The Republican-led Texas Legislature approved a sweeping bipartisan school finance bill that brings an extra $4.5 billion into Texas classrooms and pours $1.6 billion toward teacher raises, marking lawmakers’ latest attempt to overhaul how the state pays for its troubled public school system.
The House and Senate on May 25 also passed a property tax reform package, another of Texas Republicans’ top-stated policy priorities for the legislative session. But it is also one that rankles many local officials who see it as encroachment on local control.
The GOP majority vowed to tackle a school finance fix after losing more than a dozen seats in the 2018 midterms – a change in course that follows repeated clashes with public schools over slashed budgets and appeals to religious and private campuses.
In 2016, the Texas Supreme Court ruled that the system that funds schools for more than 5 million students was deeply flawed but also minimally constitutional. Lawmakers had promised to deliver on the issue this year.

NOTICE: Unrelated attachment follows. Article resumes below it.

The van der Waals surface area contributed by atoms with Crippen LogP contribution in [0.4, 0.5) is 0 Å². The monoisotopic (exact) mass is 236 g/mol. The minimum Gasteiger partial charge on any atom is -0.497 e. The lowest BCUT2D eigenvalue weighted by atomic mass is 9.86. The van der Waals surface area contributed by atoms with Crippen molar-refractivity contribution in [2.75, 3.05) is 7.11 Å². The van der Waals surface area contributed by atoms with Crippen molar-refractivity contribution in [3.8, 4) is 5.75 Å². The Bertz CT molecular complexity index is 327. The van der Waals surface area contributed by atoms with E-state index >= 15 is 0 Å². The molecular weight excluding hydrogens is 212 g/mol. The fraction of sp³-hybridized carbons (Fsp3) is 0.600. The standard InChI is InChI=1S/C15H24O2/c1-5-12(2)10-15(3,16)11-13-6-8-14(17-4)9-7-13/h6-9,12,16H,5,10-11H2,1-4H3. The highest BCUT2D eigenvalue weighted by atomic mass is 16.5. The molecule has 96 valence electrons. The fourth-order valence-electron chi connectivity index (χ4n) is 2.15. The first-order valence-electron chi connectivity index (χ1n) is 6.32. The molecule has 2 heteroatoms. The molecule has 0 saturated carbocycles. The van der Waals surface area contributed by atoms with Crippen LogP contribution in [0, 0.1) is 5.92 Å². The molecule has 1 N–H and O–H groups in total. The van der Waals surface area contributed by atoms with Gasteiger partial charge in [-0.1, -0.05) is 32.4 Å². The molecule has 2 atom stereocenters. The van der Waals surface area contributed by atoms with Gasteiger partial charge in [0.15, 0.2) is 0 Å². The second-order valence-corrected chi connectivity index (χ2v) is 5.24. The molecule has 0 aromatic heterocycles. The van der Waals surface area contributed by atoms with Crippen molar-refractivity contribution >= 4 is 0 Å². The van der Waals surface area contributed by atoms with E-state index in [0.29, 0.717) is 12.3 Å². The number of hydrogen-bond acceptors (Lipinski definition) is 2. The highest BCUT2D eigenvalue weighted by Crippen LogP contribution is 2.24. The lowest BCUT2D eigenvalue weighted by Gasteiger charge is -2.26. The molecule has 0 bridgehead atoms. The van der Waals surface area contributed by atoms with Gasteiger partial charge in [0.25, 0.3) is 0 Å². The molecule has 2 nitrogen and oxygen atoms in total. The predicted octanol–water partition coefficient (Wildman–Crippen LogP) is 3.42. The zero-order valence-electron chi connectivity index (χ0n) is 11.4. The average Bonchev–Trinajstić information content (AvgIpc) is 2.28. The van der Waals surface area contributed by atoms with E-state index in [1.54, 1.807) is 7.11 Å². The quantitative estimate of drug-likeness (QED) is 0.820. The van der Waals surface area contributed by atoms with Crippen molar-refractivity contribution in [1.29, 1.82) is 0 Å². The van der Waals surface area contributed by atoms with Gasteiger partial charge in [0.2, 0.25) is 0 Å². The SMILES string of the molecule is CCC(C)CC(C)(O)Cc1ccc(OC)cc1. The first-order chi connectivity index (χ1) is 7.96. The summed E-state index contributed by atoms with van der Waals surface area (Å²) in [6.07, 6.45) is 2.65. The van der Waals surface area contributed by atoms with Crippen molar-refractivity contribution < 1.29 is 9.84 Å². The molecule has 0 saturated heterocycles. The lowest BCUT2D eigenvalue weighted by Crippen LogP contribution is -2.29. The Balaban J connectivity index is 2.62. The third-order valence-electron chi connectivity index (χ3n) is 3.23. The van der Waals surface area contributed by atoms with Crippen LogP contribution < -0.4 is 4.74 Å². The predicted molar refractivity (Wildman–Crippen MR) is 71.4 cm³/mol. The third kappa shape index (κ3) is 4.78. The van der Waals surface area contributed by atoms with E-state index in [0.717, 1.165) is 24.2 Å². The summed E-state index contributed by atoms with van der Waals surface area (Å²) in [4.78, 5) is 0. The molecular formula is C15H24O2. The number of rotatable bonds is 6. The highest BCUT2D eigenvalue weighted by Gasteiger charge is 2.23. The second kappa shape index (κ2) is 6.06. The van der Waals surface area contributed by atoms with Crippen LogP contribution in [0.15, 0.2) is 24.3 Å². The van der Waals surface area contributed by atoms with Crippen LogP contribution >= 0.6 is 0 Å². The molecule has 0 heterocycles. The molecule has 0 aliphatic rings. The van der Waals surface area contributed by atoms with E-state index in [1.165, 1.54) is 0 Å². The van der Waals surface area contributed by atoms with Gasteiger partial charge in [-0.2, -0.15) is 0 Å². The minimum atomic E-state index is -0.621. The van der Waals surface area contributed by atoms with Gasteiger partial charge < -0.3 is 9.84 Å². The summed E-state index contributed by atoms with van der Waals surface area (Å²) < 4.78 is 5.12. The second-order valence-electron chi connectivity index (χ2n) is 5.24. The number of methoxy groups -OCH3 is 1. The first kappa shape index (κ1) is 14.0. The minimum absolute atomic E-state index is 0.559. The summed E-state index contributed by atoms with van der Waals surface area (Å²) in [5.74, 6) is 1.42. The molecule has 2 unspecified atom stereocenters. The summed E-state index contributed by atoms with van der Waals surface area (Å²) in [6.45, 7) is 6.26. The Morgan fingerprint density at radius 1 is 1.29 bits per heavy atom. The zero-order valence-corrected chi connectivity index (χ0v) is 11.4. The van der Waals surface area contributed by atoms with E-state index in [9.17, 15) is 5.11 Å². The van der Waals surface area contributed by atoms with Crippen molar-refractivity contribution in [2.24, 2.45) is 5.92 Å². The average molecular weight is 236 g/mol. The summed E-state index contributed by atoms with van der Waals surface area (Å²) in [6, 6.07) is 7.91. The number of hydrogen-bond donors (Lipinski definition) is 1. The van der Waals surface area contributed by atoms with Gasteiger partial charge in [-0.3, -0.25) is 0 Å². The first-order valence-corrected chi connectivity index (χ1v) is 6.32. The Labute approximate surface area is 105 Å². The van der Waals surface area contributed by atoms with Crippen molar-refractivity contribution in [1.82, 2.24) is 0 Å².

Rep. Dan Huberty, R-Kingwood, called the school finance measure, which he sponsored, “a roadmap for the future of Texas” and a true collaboration between the chambers and the GOP leaders.
“We never lost sight of our goals, of … what’s right for the students and the people of the state,” Huberty said.
Some lawmakers in both chambers expressed concern over how the state would afford the changes in years to come.
Huberty’s proposal would also send another $5 billion to schools for property tax relief. Texas has no state income tax, meaning schools rely heavily on local property tax revenue.